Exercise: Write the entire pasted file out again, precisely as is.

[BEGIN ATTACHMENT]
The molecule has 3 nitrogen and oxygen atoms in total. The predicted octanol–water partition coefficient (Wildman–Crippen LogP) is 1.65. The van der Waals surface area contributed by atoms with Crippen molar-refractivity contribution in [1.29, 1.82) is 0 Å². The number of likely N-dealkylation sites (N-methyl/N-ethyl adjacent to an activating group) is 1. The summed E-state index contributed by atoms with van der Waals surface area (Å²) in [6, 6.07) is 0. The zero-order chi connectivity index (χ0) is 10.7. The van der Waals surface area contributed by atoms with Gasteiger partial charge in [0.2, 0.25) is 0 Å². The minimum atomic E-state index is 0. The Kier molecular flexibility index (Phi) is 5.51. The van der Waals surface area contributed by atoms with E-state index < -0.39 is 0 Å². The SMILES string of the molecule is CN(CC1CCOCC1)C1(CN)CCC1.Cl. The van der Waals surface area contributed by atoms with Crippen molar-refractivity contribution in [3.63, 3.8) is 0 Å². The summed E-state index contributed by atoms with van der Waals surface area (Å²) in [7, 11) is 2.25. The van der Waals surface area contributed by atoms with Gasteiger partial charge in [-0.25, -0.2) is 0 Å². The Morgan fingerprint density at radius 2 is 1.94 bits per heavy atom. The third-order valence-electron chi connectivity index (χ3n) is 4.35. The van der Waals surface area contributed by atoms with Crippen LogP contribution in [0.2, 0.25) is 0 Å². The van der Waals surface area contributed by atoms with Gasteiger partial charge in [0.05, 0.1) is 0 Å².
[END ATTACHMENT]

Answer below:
The molecule has 3 nitrogen and oxygen atoms in total. The predicted octanol–water partition coefficient (Wildman–Crippen LogP) is 1.65. The van der Waals surface area contributed by atoms with Crippen molar-refractivity contribution in [1.29, 1.82) is 0 Å². The number of likely N-dealkylation sites (N-methyl/N-ethyl adjacent to an activating group) is 1. The summed E-state index contributed by atoms with van der Waals surface area (Å²) in [6, 6.07) is 0. The zero-order chi connectivity index (χ0) is 10.7. The van der Waals surface area contributed by atoms with Gasteiger partial charge in [0.2, 0.25) is 0 Å². The minimum atomic E-state index is 0. The Kier molecular flexibility index (Phi) is 5.51. The van der Waals surface area contributed by atoms with E-state index < -0.39 is 0 Å². The SMILES string of the molecule is CN(CC1CCOCC1)C1(CN)CCC1.Cl. The van der Waals surface area contributed by atoms with Crippen molar-refractivity contribution in [3.63, 3.8) is 0 Å². The summed E-state index contributed by atoms with van der Waals surface area (Å²) in [7, 11) is 2.25. The van der Waals surface area contributed by atoms with Gasteiger partial charge in [-0.25, -0.2) is 0 Å². The Morgan fingerprint density at radius 2 is 1.94 bits per heavy atom. The third-order valence-electron chi connectivity index (χ3n) is 4.35. The van der Waals surface area contributed by atoms with Crippen LogP contribution in [0.2, 0.25) is 0 Å². The van der Waals surface area contributed by atoms with Gasteiger partial charge in [0.05, 0.1) is 0 Å².